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1990's Ghost was an instant box office smash and cemented Patrick Swayze and Demi Moore as romcom icons.
From its infamous pottery scene, to making the Righteous Brothers cool again, to Whoopi Goldberg's scene-stealing performance, Ghost remains a fan favourite over 30 years later.
Here are some ghostly facts about the supernatural-romance film that you may not have known before:
Speaking to Variety, Whoopi Goldberg revealed that her late co-star Patrick Swayze advocated for her to land the part of Oda Mae, a fake psychic who actually manages to see Sam (Swayze) and helps him connect with girlfriend Molly (Moore).
Whoopi was part of a longlist of stars fighting it out for the role including Patti LaBelle and Tina Turner.
She said Patrick and the film’s director Jerry Zucker flew to Alabama so that she and Patrick could read lines together.
Whoopi explained that she instantly felt a connection with Swayze, saying: “He and I just took to each other."
The producers weren't sure about casting her, but Patrick told them he wasn’t doing the film unless Whoopi did it.
“And I won an Oscar because of Patrick Swayze,” she said. In her 1991 Oscar speech, she thanked Patrick, calling him “a stand-up guy.”
Wonder how Patrick Swayze was able to secure the role of a lifetime in Ghost? Take a behind-the-scenes look at this clip from the bonus content, available for the first time on DIGITAL HD July 7!Posted by Ghost on Tuesday, June 30, 2015
It's hard to imagine anyone else play Sam in Ghost, but he was most definitely not the first choice.
On the Ghost DVD, screenwriter Bruce Joel Rubin revealed how Zucker was against casting Patrick as Sam.
“Jerry wanted to see him on film, so went out and saw the movie Roadhouse, and we walked out of that movie and Jerry said to me, ‘Over my dead body,’” said Rubin.
Patrick really wanted to get the role, and Zucker allowed him to audition. After Swayze read the end of the script out loud, Zucker changed his mind.
“We all had tears in our eyes, right there in the office—and we knew how it ends,” Zucker told People in 1990. “I saw a side of Patrick that I never knew existed.”
Thanks to its use in the iconic pottery scene, the Righteous Brothers' classic version of 'Unchained Melody' was re-released in 1990.
Not only did it reach number four in the States, but it topped the UK charts and ended up being that year's best-selling single, outselling the likes of Madonna, Elton John and Sinead O'Connor. Not bad for a song from 1965!
“So I didn’t know what it was going to do to the song, but, boy, when it came out in that movie, that song became a monster,” singer Bill Medley told Songfacts.
“I mean, a monster. I didn’t see that coming, that’s for sure."
Medley had previously scored a huge hit with '(I’ve Had) The Time of My Life' from another Patrick Swayze movie, Dirty Dancing.
Ghost was a decent hit in Japan, and 20 years it received its own remake.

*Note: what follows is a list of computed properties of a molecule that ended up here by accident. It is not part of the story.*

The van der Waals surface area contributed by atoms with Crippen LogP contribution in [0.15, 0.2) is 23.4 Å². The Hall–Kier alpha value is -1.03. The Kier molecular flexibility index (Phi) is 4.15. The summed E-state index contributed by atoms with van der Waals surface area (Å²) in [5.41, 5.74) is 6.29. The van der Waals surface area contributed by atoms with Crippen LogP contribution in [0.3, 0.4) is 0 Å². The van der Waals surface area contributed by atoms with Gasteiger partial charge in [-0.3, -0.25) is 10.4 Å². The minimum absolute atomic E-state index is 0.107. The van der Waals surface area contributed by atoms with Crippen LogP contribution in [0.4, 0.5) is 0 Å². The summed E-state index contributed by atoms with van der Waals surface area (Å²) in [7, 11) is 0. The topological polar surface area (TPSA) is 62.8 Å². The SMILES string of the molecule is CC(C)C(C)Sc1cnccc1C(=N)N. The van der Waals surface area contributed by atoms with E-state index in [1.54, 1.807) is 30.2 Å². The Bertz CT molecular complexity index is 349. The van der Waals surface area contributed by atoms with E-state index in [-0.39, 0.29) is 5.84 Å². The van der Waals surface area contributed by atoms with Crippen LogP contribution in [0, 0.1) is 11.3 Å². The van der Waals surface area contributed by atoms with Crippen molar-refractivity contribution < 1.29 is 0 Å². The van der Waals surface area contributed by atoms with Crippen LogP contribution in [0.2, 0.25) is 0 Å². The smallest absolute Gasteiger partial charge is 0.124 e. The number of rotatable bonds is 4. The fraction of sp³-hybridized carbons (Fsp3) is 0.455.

The 2010 film was titled Ghost: Mouichido Dakishimetai, which roughly translates to 'Ghost: In Your Arms Again'.
At the time, Tony Goldwyn - grandson of Samuel Goldwyn - was a struggling actor and film director.
However, it was his wife who helped land him one of his most famous roles.
“I fought my way into an audition on Ghost,” Goldwyn told The AV Club. “My wife was the production designer on that movie.
"At that time, she was much more successful than me and was doing all these big movies, and she kept saying, ‘They haven’t cast that part! You should bug your agents!’
"And I kept harassing my agent, who would never return my phone calls, and I managed to get an audition. And, by a fluke, they stumbled on my audition tape and said, ‘That guy was really good.’”
Jerry Zucker also told Entertainment Weekly in 1990 that he wasn't sure of Tony: “We saw his tape and were immediately struck by how good he was, but I wasn’t sure he was right for the part. He seemed too nice.”
The film inspired a musical stage version, Ghost: The Musical. The show premiered Manchester in March 2011, before transferring to London. It has since been staged in various tours around the world.
Meanwhile, in 2013, Paramount TV had hired writer-producer Akiva Goldsman and showrunner Jeff Pinkner to write a pilot based on the movie.
Sadly, the TV show appears to have vanished into thin air, but surely it's only a matter of time?
Speaking to People in 1990, Patrick said that filming with the plaster dummy representing his character’s body reminded him of his father’s funeral, when he almost passed out from the shock of touching his father’s body.
“I had pushed that memory out of my life until that moment on location when it all came back, big time,” he said.
“There were a few scenes where something happened to me that was very scary.”
Bruce Willis called himself a “knucklehead” for saying no to the role of Sam.
He told the New York Times in 1996 that he didn’t think Ghost would work as an idea.
“I just didn’t get it. I said, ‘Hey, the guy’s dead. How are you gonna have a romance?’ Famous last words.”
Speaking at a 2013 AFI Night at the Movies screening of Ghost, Moore revealed that she had reservations about the film.
“It’s a love story, and it’s a guy—a dead guy—trying to save his wife, and there is a comedy part, but really, really it’s a love story,” Moore said.
“And I thought, ‘Wow, this is really a recipe for disaster.’ It’s either going to be something really special, really amazing, or really an absolute bust.”
Rick Aviles was an American stand-up comic, best known for playing the villainous Willie Lopez in Ghost.
He was reported to have died of heart failure on March 17, 1995, aged 42.
11 years later, a 2006 article in Entertainment Weekly listed him among the celebrities who had contracted HIV and died from complications of AIDS.
Aviles also had roles in Waterworld, The Godfather Part III, and Carlito's Way.